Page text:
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Posts Tagged ‘zero tolerance’

800px-Sweden._Doll_02One afternoon not long ago, my five-year-old granddaughter taught the basics of sitting meditation to her red-haired doll, Pippi Longstocking. Being a rag doll, Pippi is not very good at sitting upright, so after repeated attempts, Allegra allowed her to lie down. “I know you can do this,” she explained to Pippi, “but since this is your first day, I want you to be a little comfortable with what it feels like instead of what it looks like.” With Pippi lying flat on her back, Allegra proceeded with her lesson. “You just have to listen to your breathing,” she advised.

If you are familiar with the stories of Pippi Longstocking, you might agree that Astrid Lindgren’s rambunctious nine-year-old heroine, who is physically strong but conspicuously lacking in tact, could use a bit of meditation in her life. But in addition to teaching Pippi how to meditate, Allegra was also demonstrating by example a quality much prized in the Zen tradition. Known by its Sanskrit name of kshanti paramita (pron. kuh-SHAWN-ti pear-uh-ME-tuh), it is the Third Perfection of Wisdom to which serious Zen practitioners aspire. At once conceptually complex and emotionally challenging, it comprises three principal dimensions, each of them integral to the whole.

The word kshanti is most often translated as “patience.” To practice kshanti is first of all to cultivate a patient attitude toward those forms of suffering that Zen teachings view as natural and inevitable: hardship, aging, illness, and death. No less important, to practice kshanti is to bear with equanimity the harm done to us, intentionally or inadvertently, by others. At the most practical level, the cultivation of kshanti begins with mindfulness of its opposite: the impatience we experience in everyday life, whether we are waiting in line at a checkout counter or driving in heavy traffic. Aware of that state of mind arising, we can remind ourselves to be patient, simply by saying the word patience to ourselves. Beyond such specific measures, however, Zen teachings encourage us to develop a patient attitude toward the uncertain, contingent, and ungraspable aspects of our lives. To practice kshanti, in short, is to cultivate patience with life itself.

The second dimension of kshanti might best be described as ubiquitous tolerance. In his book The Six Perfections, the Buddhist scholar Dale S. Wright focuses on this aspect of the Third Perfection, while also examining its problematic status in contemporary Western culture. For centuries, tolerance of others has been a cornerstone of liberal democracy. But in an era when “zero tolerance” has become a political rallying cry on both the right and left, and when intolerance of social injustice is widely perceived as a social virtue, the ancient Buddhist practice of cultivating tolerance may seem irrelevant, if not morally objectionable. Suffice it to say that in its original sense kshanti is hardly to be equated with a passive acceptance of societal evils. On the contrary, it is an active practice of tolerating—of training ourselves to tolerate—whatever adversity and misfortune we may encounter. More broadly, the practice challenges us to tolerate the often painful fact of impermanence, the sometimes uncomfortable reality of interdependence, and the radically unpredictable nature of our everyday lives.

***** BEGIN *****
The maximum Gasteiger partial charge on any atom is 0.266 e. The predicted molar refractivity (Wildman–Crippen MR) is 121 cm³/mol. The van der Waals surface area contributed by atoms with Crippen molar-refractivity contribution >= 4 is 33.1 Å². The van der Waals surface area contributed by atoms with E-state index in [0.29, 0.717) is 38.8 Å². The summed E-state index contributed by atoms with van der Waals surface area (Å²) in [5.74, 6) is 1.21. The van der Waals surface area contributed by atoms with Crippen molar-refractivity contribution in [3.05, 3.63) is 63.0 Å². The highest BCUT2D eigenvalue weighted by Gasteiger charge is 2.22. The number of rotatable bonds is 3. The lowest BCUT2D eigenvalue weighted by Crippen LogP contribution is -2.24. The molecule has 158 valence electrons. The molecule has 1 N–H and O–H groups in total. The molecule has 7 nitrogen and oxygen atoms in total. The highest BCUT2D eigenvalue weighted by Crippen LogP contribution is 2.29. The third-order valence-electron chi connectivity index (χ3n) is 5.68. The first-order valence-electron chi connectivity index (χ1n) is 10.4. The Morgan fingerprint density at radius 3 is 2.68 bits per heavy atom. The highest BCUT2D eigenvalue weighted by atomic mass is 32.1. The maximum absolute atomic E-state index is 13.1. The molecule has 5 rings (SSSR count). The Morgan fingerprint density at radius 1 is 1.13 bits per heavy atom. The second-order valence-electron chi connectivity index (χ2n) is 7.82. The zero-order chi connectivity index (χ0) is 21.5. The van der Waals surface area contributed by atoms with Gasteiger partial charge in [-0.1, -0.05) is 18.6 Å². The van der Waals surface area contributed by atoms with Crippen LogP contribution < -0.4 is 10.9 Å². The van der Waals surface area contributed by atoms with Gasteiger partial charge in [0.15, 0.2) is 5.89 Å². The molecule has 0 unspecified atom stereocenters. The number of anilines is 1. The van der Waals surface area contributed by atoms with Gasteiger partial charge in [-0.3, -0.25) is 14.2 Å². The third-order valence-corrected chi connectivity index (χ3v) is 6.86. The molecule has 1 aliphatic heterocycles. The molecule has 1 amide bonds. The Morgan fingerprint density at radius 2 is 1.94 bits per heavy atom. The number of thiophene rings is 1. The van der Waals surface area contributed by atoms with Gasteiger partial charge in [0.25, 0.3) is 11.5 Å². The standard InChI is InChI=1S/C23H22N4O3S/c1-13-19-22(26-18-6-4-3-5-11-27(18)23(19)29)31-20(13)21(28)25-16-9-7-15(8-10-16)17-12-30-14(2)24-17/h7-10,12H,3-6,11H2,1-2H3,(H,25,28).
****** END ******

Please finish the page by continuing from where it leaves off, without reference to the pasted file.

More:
The third dimension of kshanti has much in common with patience and tolerance but differs in one important way. Thich Nhat Hanh points to this dimension by defining kshanti as “inclusiveness,” by which he means the capacity not only to receive and embrace suffering but also to transform it. Likening this capacity to the earth, which absorbs “fair and foul substances” alike, Thich Nhat Hanh views kshanti as an agent of transformation, personal and social. Rather than suppress the pain we suffer at the hands of others, we can investigate its causes and seek to understand them. Rather than react with righteous indignation to social injustice, we can “look deeply” and examine the “roots” of others’ harmful actions. To do this, however, we have first to “make the heart big”: to develop a magnanimity of heart and mind sufficient to absorb and transform suffering. In the Buddhist tradition, there are concrete practices dedicated to that purpose, the most prominent being the contemplation and cultivation of the Four Immeasurable Minds (loving-kindness, compassion, sympathetic joy, and equanimity).

“Practice makes perfect,” an old saying reminds us. Where the practice of the Third Perfection is concerned, that claim may be less than realistic. Like death and taxes, ingrained habits of impatience, intolerance, and discrimination may always be with us, wreaking their havoc in our personal, familial, and social lives. But merely by becoming acutely aware of those habits, we begin to ameliorate their destructive force. And should we choose to persist in the practice, making it an unshakable intention and a component of our daily lives, we may in time catch sight of what Zen calls the other shore: the shore free of delusion, fear, and suffering.

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Dale S. Wright, The Six Perfections: Buddhism and the Cultivation of Character (Oxford University Press, 2009), 94-136.

Thich Nhat Hanh, The Heart of the Buddha’s Teaching (Parallax, 1998), 185-192.

Photo by Albert Jankowski.

 

 

 

 

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